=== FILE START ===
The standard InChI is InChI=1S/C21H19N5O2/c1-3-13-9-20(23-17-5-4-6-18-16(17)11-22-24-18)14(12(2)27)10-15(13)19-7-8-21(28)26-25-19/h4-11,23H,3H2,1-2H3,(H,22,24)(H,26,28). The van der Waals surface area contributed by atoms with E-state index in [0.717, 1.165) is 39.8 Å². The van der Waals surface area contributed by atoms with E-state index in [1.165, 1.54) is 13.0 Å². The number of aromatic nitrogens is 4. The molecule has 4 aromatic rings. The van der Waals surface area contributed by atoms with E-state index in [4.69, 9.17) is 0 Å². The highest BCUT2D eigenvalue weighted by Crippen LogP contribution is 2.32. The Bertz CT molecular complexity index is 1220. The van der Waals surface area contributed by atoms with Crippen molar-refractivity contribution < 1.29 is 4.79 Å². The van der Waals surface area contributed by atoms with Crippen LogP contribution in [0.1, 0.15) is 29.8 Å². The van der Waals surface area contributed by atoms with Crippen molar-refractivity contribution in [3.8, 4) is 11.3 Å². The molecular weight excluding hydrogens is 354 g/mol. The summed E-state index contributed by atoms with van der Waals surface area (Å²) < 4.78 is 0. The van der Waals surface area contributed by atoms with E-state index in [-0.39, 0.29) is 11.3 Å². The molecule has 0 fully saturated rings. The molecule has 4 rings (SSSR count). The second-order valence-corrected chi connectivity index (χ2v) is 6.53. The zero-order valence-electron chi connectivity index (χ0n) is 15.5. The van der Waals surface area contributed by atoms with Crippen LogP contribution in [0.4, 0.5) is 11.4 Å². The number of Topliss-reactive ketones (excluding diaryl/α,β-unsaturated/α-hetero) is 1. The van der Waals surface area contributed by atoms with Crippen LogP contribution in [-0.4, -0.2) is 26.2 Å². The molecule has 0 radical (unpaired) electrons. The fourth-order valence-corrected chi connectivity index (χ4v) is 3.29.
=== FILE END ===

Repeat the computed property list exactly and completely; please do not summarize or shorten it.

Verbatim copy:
The standard InChI is InChI=1S/C21H19N5O2/c1-3-13-9-20(23-17-5-4-6-18-16(17)11-22-24-18)14(12(2)27)10-15(13)19-7-8-21(28)26-25-19/h4-11,23H,3H2,1-2H3,(H,22,24)(H,26,28). The van der Waals surface area contributed by atoms with E-state index in [0.717, 1.165) is 39.8 Å². The van der Waals surface area contributed by atoms with E-state index in [1.165, 1.54) is 13.0 Å². The number of aromatic nitrogens is 4. The molecule has 4 aromatic rings. The van der Waals surface area contributed by atoms with E-state index in [4.69, 9.17) is 0 Å². The highest BCUT2D eigenvalue weighted by Crippen LogP contribution is 2.32. The Bertz CT molecular complexity index is 1220. The van der Waals surface area contributed by atoms with Crippen molar-refractivity contribution < 1.29 is 4.79 Å². The van der Waals surface area contributed by atoms with Crippen LogP contribution in [0.1, 0.15) is 29.8 Å². The van der Waals surface area contributed by atoms with Crippen molar-refractivity contribution in [3.8, 4) is 11.3 Å². The molecular weight excluding hydrogens is 354 g/mol. The summed E-state index contributed by atoms with van der Waals surface area (Å²) < 4.78 is 0. The van der Waals surface area contributed by atoms with E-state index in [-0.39, 0.29) is 11.3 Å². The molecule has 0 fully saturated rings. The molecule has 4 rings (SSSR count). The second-order valence-corrected chi connectivity index (χ2v) is 6.53. The zero-order valence-electron chi connectivity index (χ0n) is 15.5. The van der Waals surface area contributed by atoms with Crippen LogP contribution in [0.4, 0.5) is 11.4 Å². The number of Topliss-reactive ketones (excluding diaryl/α,β-unsaturated/α-hetero) is 1. The van der Waals surface area contributed by atoms with Crippen LogP contribution in [-0.4, -0.2) is 26.2 Å². The molecule has 0 radical (unpaired) electrons. The fourth-order valence-corrected chi connectivity index (χ4v) is 3.29.